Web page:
Motivation And Self-Discovery In Homer's The Odyssey

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Here lies the Scylla- the screaming horror, piercing the ears, she’s a monstrous beast. I promise you this. 12 legs around her slithering body, with 6 long hideous necks, a terrifying head on each one (Homer 274). The everyday voyage seems similar to this tale, a monstrous beast, a perilous endeavor, and of course the courageous wanderer. What does he gain in risking life and limb? Inner-motivation is the force which harbors this audacity. In Homer’s The Odyssey, the author depicts ancient navigation in multiple ways, as an internal motivation and also as an external incentive. The idea of the internal voyage is asserted through the two predominant journeys of self-discovery, one by Odysseus himself, and the other by his son Telemachus. Both of these expeditions result in character development and an over-all renewal of the individual as well as the kingdom of Ithaca. On the other hand, the external aspect of navigation, is illustrated using the most well-known medium of that time, mythology, and the ancient Grecian’s means of navigation. For example, in reference to Telemachus’ voyage, The Odyssey reads, I’ll say no more. The gods know how things stand and so do…show more content…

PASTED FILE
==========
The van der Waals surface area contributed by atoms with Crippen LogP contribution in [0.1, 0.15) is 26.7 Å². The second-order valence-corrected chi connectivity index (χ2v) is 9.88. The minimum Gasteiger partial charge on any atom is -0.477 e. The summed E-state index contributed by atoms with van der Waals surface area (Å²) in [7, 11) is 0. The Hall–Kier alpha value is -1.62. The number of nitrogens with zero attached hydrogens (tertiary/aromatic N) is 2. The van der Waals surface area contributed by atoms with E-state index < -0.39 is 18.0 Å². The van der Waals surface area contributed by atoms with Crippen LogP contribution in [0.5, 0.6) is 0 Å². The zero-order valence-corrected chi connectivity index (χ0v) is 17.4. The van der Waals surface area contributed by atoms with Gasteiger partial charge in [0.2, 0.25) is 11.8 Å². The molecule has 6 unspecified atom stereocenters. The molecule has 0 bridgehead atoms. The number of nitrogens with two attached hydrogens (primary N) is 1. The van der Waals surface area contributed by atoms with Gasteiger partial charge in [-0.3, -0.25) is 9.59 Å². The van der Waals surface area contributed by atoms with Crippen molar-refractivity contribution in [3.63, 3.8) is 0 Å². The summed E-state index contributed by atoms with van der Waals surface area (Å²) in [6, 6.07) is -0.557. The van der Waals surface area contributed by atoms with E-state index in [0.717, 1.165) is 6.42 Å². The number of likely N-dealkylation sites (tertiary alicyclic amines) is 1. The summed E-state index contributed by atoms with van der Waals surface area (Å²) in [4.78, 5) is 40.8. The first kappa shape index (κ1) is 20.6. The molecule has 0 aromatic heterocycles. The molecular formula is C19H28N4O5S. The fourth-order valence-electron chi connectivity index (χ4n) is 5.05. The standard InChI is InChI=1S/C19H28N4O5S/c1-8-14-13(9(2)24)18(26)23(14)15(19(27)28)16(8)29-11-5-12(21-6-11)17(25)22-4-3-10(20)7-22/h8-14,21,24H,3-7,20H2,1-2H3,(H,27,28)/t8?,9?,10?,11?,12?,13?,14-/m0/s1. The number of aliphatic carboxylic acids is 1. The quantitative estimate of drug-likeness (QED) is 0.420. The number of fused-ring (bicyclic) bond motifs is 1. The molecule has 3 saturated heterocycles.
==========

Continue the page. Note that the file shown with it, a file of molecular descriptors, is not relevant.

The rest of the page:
For all such expressions seem to indicate the stirring and onset of passion. Now brave men act for honour’s sake, but passion aids them; The courage that is due to passion seems to be the most natural, and to be courage if choice and motive be added.” In Homer’s work The Odyssey, the use and depiction of navigation is portrayed not only as a physical tool, but also a prompting to discover
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